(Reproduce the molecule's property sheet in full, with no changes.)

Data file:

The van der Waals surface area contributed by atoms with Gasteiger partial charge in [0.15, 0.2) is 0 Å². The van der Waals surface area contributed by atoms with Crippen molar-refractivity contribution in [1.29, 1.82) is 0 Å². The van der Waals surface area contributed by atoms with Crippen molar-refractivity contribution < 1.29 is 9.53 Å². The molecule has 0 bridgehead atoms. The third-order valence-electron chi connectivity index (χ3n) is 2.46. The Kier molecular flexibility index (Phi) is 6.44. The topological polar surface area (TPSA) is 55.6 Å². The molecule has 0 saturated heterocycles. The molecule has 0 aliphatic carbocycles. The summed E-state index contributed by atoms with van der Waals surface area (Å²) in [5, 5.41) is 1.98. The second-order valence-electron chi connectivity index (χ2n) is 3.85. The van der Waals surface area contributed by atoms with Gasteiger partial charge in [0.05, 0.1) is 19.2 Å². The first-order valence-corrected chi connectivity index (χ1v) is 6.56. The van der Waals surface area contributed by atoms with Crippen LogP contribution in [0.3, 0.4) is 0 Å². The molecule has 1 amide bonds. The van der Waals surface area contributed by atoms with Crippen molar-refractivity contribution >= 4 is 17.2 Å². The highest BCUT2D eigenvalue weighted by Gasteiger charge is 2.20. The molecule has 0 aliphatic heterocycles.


The van der Waals surface area contributed by atoms with Gasteiger partial charge in [0.15, 0.2) is 0 Å². The van der Waals surface area contributed by atoms with Crippen molar-refractivity contribution in [1.29, 1.82) is 0 Å². The van der Waals surface area contributed by atoms with Crippen molar-refractivity contribution < 1.29 is 9.53 Å². The molecule has 0 bridgehead atoms. The third-order valence-electron chi connectivity index (χ3n) is 2.46. The Kier molecular flexibility index (Phi) is 6.44. The topological polar surface area (TPSA) is 55.6 Å². The molecule has 0 saturated heterocycles. The molecule has 0 aliphatic carbocycles. The summed E-state index contributed by atoms with van der Waals surface area (Å²) in [5, 5.41) is 1.98. The second-order valence-electron chi connectivity index (χ2n) is 3.85. The van der Waals surface area contributed by atoms with Gasteiger partial charge in [0.05, 0.1) is 19.2 Å². The first-order valence-corrected chi connectivity index (χ1v) is 6.56. The van der Waals surface area contributed by atoms with Crippen LogP contribution in [0.3, 0.4) is 0 Å². The molecule has 1 amide bonds. The van der Waals surface area contributed by atoms with Crippen molar-refractivity contribution >= 4 is 17.2 Å². The highest BCUT2D eigenvalue weighted by Gasteiger charge is 2.20. The molecule has 0 aliphatic heterocycles.